With a 1600 horsepower BMW 801C engine powering a three-bladed variable pitch propeller, the Fw 190A-1 made a top speed of 388 MPH. The wide-track landing gear folded in toward the fuselage, was extra strong to accommodate future weight growth, and offered good stability on the ground. The bubble-style plexiglass canopy offered excellent visibility in all directions; when it proved difficult to jettison, an ejection mechanism was devised. The Fw 190 was built in a modular fashion, for easy repair and replacement in rough field conditions.
For weaponry, the Fw 190A-1 carried four rifle-caliber machine guns, two in the cowling and two in the wing roots; all fired through the propeller arc.
In September 1941, the Fw 190A-1 first appeared in battle against the RAF. At first, the British weren't sure what they were facing. They soon found out, as the FW 190 bested the Spitfire Mark V. However, the four 7.9mm machine guns were not adequate firepower; an upgrade to heavier armament had been planned as soon as the guns were available.
The next version, the Fw 190A-2, replaced the machine guns in the wing root with belt-fed 20mm cannon. Some A-2's added two more 20mm cannon further outboard in the wings. Oddly, these were drum-fed guns, whose ammunition was incompatible with the cannon in the wing roots.
An uprated BMW 801C-2 engine powered the A-2, which began to be delivered in the fall of 1941.
Spitfire MK IX
The MK IX spitfire the most prolific of all Spitfire Mks was a direct consequence of the introduction of the FW 190. The MK IX was never meant to be a production model the MK V had planned to be followed by the MK VIII. The FW 190 easily out performed the Spitfire MK V and so MK Vs were converted to use the new Merlin 66 and rushed into service . The new MK IX was a match for the newly introduced FW 190. The MK IX had a fourth propeller blade but was very similar in appearance to the MK V giving the Luftwaffe Pilots quite a surprise when they came into contact.
MK IX and FW 190 in combat.
Click on the picture to enlarge
MK IX Spitfire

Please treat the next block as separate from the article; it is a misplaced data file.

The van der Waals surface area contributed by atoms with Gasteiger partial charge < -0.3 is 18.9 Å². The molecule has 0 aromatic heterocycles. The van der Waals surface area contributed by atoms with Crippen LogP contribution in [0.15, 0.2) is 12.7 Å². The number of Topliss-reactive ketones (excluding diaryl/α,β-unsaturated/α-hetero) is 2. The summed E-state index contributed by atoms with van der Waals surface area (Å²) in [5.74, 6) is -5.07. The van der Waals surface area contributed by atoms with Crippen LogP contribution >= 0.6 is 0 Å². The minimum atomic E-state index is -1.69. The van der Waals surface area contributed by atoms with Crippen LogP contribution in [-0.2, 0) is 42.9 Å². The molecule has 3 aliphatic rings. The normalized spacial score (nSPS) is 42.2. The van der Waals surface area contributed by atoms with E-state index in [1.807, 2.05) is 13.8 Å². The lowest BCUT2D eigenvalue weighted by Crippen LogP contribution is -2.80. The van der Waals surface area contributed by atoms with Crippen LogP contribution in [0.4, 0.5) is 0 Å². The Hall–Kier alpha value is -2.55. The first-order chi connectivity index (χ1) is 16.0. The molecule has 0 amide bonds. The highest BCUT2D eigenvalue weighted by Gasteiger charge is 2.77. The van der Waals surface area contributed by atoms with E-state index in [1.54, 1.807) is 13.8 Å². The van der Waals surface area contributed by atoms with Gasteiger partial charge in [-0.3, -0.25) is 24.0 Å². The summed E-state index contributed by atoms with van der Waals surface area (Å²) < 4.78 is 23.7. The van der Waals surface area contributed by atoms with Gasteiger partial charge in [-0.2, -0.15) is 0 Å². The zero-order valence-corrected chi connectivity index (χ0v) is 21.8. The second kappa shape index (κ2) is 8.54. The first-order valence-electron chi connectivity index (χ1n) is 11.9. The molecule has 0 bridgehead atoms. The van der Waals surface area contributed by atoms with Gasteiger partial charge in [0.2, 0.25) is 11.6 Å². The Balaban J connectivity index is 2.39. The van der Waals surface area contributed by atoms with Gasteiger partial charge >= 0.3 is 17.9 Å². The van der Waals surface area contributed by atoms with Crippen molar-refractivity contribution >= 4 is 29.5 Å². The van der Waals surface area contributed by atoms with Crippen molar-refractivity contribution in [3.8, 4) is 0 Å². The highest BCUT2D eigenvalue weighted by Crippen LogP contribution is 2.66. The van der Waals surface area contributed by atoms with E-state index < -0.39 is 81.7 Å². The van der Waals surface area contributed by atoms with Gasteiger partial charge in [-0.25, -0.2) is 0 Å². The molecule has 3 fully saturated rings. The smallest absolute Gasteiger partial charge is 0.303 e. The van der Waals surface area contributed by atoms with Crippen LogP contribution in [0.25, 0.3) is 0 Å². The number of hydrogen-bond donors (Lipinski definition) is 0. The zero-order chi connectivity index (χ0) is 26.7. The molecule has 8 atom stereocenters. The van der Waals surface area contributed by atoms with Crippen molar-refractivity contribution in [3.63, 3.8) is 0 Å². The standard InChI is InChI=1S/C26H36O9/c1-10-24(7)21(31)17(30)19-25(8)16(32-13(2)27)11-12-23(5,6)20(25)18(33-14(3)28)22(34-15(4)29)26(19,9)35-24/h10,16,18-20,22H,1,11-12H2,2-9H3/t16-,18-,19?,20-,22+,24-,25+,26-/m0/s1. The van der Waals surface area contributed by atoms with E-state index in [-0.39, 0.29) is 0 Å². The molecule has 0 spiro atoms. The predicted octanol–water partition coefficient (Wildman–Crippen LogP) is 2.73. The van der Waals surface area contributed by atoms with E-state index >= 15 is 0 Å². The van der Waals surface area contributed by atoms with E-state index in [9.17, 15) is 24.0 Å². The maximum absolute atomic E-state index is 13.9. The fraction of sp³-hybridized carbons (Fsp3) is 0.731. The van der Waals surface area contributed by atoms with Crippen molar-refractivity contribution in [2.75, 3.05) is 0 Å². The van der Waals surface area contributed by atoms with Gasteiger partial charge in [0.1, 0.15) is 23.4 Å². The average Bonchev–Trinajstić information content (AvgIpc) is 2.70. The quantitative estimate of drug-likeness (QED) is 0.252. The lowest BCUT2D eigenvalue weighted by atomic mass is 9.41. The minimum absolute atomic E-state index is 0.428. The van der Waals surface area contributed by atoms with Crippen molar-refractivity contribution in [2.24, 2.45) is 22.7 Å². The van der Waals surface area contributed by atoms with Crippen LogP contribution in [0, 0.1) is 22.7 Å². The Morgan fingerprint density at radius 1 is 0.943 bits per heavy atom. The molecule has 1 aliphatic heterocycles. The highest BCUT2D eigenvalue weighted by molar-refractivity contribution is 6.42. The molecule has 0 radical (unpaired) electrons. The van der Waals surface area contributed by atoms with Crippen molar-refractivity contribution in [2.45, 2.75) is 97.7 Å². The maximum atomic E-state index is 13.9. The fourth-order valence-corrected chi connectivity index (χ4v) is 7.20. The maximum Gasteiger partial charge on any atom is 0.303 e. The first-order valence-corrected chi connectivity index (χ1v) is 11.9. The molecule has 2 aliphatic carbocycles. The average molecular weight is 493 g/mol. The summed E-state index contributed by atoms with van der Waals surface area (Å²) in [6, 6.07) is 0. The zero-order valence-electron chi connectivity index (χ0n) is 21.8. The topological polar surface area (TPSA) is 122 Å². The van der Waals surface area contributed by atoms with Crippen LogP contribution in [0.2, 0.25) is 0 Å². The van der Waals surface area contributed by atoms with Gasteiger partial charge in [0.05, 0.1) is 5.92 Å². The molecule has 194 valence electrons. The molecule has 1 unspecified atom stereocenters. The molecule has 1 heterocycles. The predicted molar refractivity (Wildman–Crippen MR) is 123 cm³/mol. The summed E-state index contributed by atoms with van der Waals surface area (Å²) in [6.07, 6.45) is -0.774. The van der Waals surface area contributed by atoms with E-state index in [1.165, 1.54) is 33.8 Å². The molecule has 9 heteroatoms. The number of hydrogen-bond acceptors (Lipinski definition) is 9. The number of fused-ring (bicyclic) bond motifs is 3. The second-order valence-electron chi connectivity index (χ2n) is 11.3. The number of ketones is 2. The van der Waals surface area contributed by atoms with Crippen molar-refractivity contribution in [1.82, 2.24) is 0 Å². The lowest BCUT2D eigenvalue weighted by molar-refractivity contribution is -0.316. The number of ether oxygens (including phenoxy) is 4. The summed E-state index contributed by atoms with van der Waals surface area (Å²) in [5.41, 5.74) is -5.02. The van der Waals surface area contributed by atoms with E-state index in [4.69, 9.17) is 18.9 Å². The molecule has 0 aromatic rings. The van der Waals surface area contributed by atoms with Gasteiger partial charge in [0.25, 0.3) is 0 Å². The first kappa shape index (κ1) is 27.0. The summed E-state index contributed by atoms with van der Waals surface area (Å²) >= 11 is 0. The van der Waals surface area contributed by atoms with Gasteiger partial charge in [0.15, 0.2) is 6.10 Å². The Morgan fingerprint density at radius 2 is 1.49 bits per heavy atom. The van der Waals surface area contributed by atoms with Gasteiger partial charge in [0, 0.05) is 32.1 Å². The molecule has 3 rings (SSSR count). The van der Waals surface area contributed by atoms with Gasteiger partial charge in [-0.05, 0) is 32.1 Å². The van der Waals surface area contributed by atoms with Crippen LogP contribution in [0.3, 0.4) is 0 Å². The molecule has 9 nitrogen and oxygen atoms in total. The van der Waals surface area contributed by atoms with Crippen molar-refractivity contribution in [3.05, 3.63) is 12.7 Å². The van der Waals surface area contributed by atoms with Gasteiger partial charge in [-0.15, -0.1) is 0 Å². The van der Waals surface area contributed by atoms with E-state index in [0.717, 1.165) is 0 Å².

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In July 1942 a
Spitfire IX was flown in a comparative trial against
a Focke-Wulf 190A which had fallen into British
hands when its pilot landed by mistake at Pembrey
RAF base at in Wales. The trial showed that there
was a remarkable similarity in performance. The
following are extracts from the official report.
SPITFIRE IX VERSUS FW 190A
The FW190 was compared with a fully operational Spitfire IX for speed and manoeuvrability at heights up to 25,000 feet [7620 metres].
At most heights the Spitfire IX is slightly superior in speed to the FW190 -
the approximate differences in speed are as follows:
At 2,000 ft [610 m] the FW 190 is 7-8 mph [11-13 km/hr] faster than the Spitfire
At 5,000 ft [1524 m] the FW 190 and the Spitfire are approximately the same
At 8,000 ft [2440 m] the Spitfire IX is 8 mph [13 km/hr] faster than the FW 190
At 15,000 ft [4573 m] the Spitfire IX is 5 mph [8 km/hr] faster than the FW 190
At 18,000 ft [5488 m] the FW 190 is 3 mph [5 km/hr] faster than the Spitfire IX
At 21,000 ft [6400 m] the FW 190 and the Spitfire are approximately the same
At 25,000 ft [7622 m] the Spitfire IX is 5-7 mph [8-11 km/hr] faster than the FW 190
Climb: During comparative climbs at various heights up to 23,000 feet [7012 metres], with both aircraft flying under maximum continuous climbing conditions, little difference was found between the two aircraft although on the whole the Spitfire was slightly better.
Above 22,000 feet [6707 m] the climb of the FW 190 is falling off rapidly, whereas the climb of the Spitfire IX is increasing.
Dive: The FW 190 is faster than the Spitfire IX in a dive, particularly during the initial stage. This superiority is not as marked as with the Spitfire VB.
Manoeuvrability: The FW 190 is more manoeuvrable than the Spitfire IX except in turning circles.
The superior rate of roll of the FW 190 enabled it to avoid the Spitfire IX by turning over into a diving turn in the opposite direction.
The Spitfire IX's worst heights for fighting the FW 190 were between 18,000 and 22,000 feet [5486-6707m] and also below 3,000 feet [914m].
The initial acceleration of the FW 190 is better than that of the Spitfire IX under all conditions of flight, except in level flight at altitudes where the Spitfire has a speed advantage.
The general impression of the pilots involved in the trials is that the Spitfire Mark IX compares well with the FW 190. Providing the Spitfire IX has the initiative, it undoubtedly stands a good chance of shooting down the FW 190.